Early pension0.20.50.2220.61.00.2981.41.70.529
Consequences of NP         
 Men         
  Reduced physical activity5.55.30.8588.46.70.0675.37.60.009
  Sought care8.08.10.88810.59.80.5387.69.30.089
  Change work duty1.62.30.1873.52.60.1631.92.50.287
  Sick leave4.24.50.7923.83.80.9533.32.60.348
  Early pension0.10.30.4850.70.50.5821.11.70.158
 Women         
  Reduced physical activity6.98.70.03614.312.80.18712.811.70.307
  Sought care12.714.20.20620.721.50.59716.217.30.402
  Change work duty3.33.50.7216.66.10.5715.25.40.801
  Sick leave5.07.00.0558.37.10.2435.06.40.211
  Early pension0.40.70.2101.31.80.2693.83.50.595

Heritability estimates based in the univariate AE model estimating the overall genetic and environmental effect on the different phenotypes are shown in Figures 1, 2, and 3.

thumbnail image

Figure 1. Relative influences of genetic and environmental components in liability to low back pain, mid-back pain, and neck pain during the past year for Danish men and women ages 20–71 years.

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thumbnail image

Figure 2. Relative influences of genetic and environmental components in liability to pain in multiple spinal areas during the past year for Danish men and women ages 20–71 years. LBP = low back pain; MBP = mid-back pain; NP = neck pain.

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thumbnail image

Figure 3. Relative influences of genetic and environmental components in liability to consequences of spinal pain during the past year for Danish men and women ages 20–71 years.

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For spinal pain in the 3 spinal regions, genetic susceptibility explained 38% (95% confidence interval [95% CI] 33–42) of low back pain, 32% (95% CI 26–39) of mid-back pain, and 39% (95% CI 34–43) of neck pain (Figure 1). If this was defined as pain in one region only, i.e., low back pain, mid-back pain, or neck pain alone with no pain reported in the other regions, the estimates were 21% (95% CI 14–27) for low back pain only, 15% (95% CI 0–42) for mid-back pain only, and 18% (95% CI 9–28) for neck pain only. For radiating pain in the leg, chest, and arms, genetic factors explained 31% (95% CI 26–37), 40% (95% CI 30–50), and 35% (95% CI 29–41), respectively. For practically all of the phenotypes, the heritability estimates for women were higher than for men, although this was not statistically significant. When these phenotypes were broken down into age strata (Figure 1), no clear age effect was seen for low back pain or sciatica; for mid-back pain and pain radiating into the chest this was also the case, although low prevalences in the age strata resulted in wide confidence intervals. For neck pain and mid-back pain and for pain radiating into the upper extremity or chest, there was a tendency of lower heritability with age for men and stable or slightly increasing estimates for women.

For the different pain patterns (Figure 2), the overall heritability estimates were 7% (95% CI 7–32) for low back pain and mid-back pain but no neck pain, 24% (95% CI 16–31) for low back pain and neck pain but no mid-back pain, 0% (95% CI 0–34) for mid-back pain and neck pain but no low back pain, and 35% (95% CI 27–43) for low back pain, mid-back pain, and neck pain. In spite of wide confidence intervals, there was a clear tendency for higher heritability in women for all of the phenotypes (Figure 2). Furthermore, women showed increasing heritability with age, whereas the opposite was the case for men.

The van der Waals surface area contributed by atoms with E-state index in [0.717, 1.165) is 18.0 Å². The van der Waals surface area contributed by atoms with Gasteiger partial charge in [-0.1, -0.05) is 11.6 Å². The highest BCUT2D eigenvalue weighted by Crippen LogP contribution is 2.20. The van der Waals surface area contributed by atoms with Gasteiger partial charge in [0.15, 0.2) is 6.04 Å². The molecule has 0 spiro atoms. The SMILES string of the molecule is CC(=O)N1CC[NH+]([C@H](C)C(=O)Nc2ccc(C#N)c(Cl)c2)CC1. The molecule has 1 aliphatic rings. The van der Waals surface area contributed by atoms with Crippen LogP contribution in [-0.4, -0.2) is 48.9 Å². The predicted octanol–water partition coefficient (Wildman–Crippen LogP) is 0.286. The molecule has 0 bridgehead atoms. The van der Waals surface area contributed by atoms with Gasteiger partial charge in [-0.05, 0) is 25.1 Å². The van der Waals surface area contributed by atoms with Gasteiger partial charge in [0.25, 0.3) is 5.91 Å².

For consequences of spinal pain, the results are shown in Figure 3. Overall, heritability estimates for consequences are quite similar between the spinal regions. The highest heritability was found for the most severe consequence, early pension. There are only minor differences between men and women, although estimates for early pension were consistently higher for men.

Genetic, environmental, and phenotypic correlations and bivariate heritability estimates are shown in Table 2. For both men and women, genetic correlations between low back pain, mid-back pain, and neck pain were moderate to high regardless of age, and the bivariate heritability estimates were roughly equal to the univariate estimates, indicating that genetic factors are as important in explaining the pain pattern phenotypes as they are in explaining the region-specific phenotypes.

Table 2. Genetic, environmental, and phenotypic correlations and bivariate heritability between pain in different spinal areas during the past year for 15,328 Danish twins ages 20–71 years*
PhenotypeGenetic correlation (95% CI)Environmental correlation (95% CI)Phenotypic correlation (95% CI)Bivariate heritability (95% CI)
  • *

    95% CI = 95% confidence interval; LBP = low back pain; MBP = mid-back pain; NP = neck pain.

LBP + MBP    
 Men, years of age    
  20–350.54 (0.25–0.85)0.41 (0.26–0.55)0.45 (0.39–0.51)0.39 (0.16–0.62)
  36–501.00 (0.41–1.00)0.37 (0.24–0.50)0.46 (0.40–0.52)0.36 (0.11–0.59)
  51–711.00 (0.30–1.00)0.49 (0.34–0.64)0.54 (0.48–0.60)0.30 (0.05–0.55)
 Women, years of age    
  20–350.74 (0.57–0.93)0.50 (0.38–0.61)0.59 (0.55–0.63)0.47 (0.34–0.60)